One of the benefits of undergoing water therapy to rid myself of a skin disorder is that the magical H2O flows down from the Brenta Dolomites in the Trentino Alto Adige region of northern Italy, an area known for its grand vistas, colorful flora and intriguing fauna, superb wines and to-die-for regional cuisine.
In between my two-a-day therapeutic baths, there’s plenty of time to discover a host of nearby picture-postcard perfect villages and hamlets just waiting to be framed by my lenses.
One such locale is Deggia, a minuscule dot on the map that’s home to only three families, a llama ranch, an organic nursery, and the hamlet’s main attraction: La Santuaria della Madonna di Caravaggio (The Sanctuary of Our Lady of Carravaggio).
According to Roman Catholic tradition, the Blessed Virgin Mary appeared in the countryside around the village of Caravaggio in the Lombardy region of Italy back on May 26, 1432. Since that time, there have been other Marian apparitions around Italy attributed to Our Lady of Caravaggio, and votive churches built by humble communities who prayed to Her for divine intervention in times of great peril — like my photo-shoot destination of Deggia, just beyond the reach of San Lorenzo in Banale.
The sanctuary was built shortly after Deggia and other nearby hamlets and villages were spared sure death, due to their prayers to Our Lady of Caravaggio, from a cholera epidemic that ravaged the rest of the Trentino back in 1858.
Consecrated in 1862, the Santuaria della Madonna di Caravaggio votive church was enlarged in 1894 and again in 1898.
With plenty of time on my hands, several cameras draped around and dangling from my neck, and an iPhone 5 firmly in my grip, I set off down the roughly paved road to visit the Sanctuary, and take in the pastoral scenery and enjoy the peace and quiet along the way.
I was pretty much on my own throughout the three-hour photo shoot, stopping often enough to snap away, grab some mountain spring water from a rustic fountain, and chat it up — a one-way conversation, by the way — with the only breathing creature I came in direct contact with: an animated llama who stood out from the rest of the herd that was scattered around the hamlet and grazing freely wherever it was green.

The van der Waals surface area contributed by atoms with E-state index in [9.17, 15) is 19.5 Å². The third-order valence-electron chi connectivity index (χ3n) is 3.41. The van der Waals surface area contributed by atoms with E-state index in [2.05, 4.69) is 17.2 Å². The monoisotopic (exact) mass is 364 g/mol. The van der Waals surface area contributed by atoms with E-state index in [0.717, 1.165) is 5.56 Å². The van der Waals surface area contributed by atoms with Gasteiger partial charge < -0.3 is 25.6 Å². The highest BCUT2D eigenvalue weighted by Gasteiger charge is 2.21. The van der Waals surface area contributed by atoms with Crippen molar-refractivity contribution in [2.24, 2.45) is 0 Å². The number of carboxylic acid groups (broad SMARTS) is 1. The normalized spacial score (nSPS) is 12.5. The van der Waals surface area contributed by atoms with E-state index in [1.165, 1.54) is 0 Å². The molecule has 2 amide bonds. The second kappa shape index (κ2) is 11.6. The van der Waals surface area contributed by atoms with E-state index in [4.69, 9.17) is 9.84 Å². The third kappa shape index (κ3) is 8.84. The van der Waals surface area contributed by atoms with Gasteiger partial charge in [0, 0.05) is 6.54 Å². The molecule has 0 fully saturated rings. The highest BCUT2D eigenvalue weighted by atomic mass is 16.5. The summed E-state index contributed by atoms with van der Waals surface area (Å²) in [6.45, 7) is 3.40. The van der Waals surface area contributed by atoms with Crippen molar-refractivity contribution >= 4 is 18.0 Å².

Three-hundred-plus shots later, I waived goodbye to Deggia and the photogenic [Fernando] llama and headed back to the Grand Hotel Terme for my nightly soak in the therapeutic waters of Comano.
©The Palladian Traveler | ©Tom Palladio Images
Such beauty and what a great opportunity to relax in it. Thanks for sharing it and starting my day off with joy.
It was as if I walked into a ghost town, void of humans but overrun with llamas. Go figure.
I hope none of them spit at you! In Wyoming, as well as other places, there are people who use llamas as guard animals for cattle and other herd animals. It’s not uncommon these days to see a llama with cattle–the melding of two cultures in a way.
I kept my distance, or “Fernando Llama” just wasn’t a spitter
Just to be able to stroll along here to relax and enjoy the vistas is medicine for the soul! How positively beautiful!
Angeline — This little speck on the map was serene and quite photogenic.
This is exactly the type of place I love to visit for an afternoon. Thanks for taking me along – and for some reason your photos turned out better than mine. 😀
Pat — You’ve got to take the lens cap off! 🙂
Smart Aleck! You’re sounding like back-up for my husband.
Gorgeous photos. Just look at them is therapeutic to me.
Thanks very much, TSC. 🙂
From your beautiful pics, Rich and I want to go there. Is it near Villabasa? Is Italian Health Care paying for it because I know Obamacare will pay for us. Healing to you! Sue
Hey Sue — The Terme di Comano, during late January, is just about winding down from its mid-winter opening. I’ll about the exact dates and will let you know. The Terme is about 1.5 hours south of Villabasa. It’s a straight autostrada shot down to Trento, then about 20km up the mountainside to the magical waters. Good to know the medicinal side of a stay here is covered by ObamaCare, or your personal health insurance.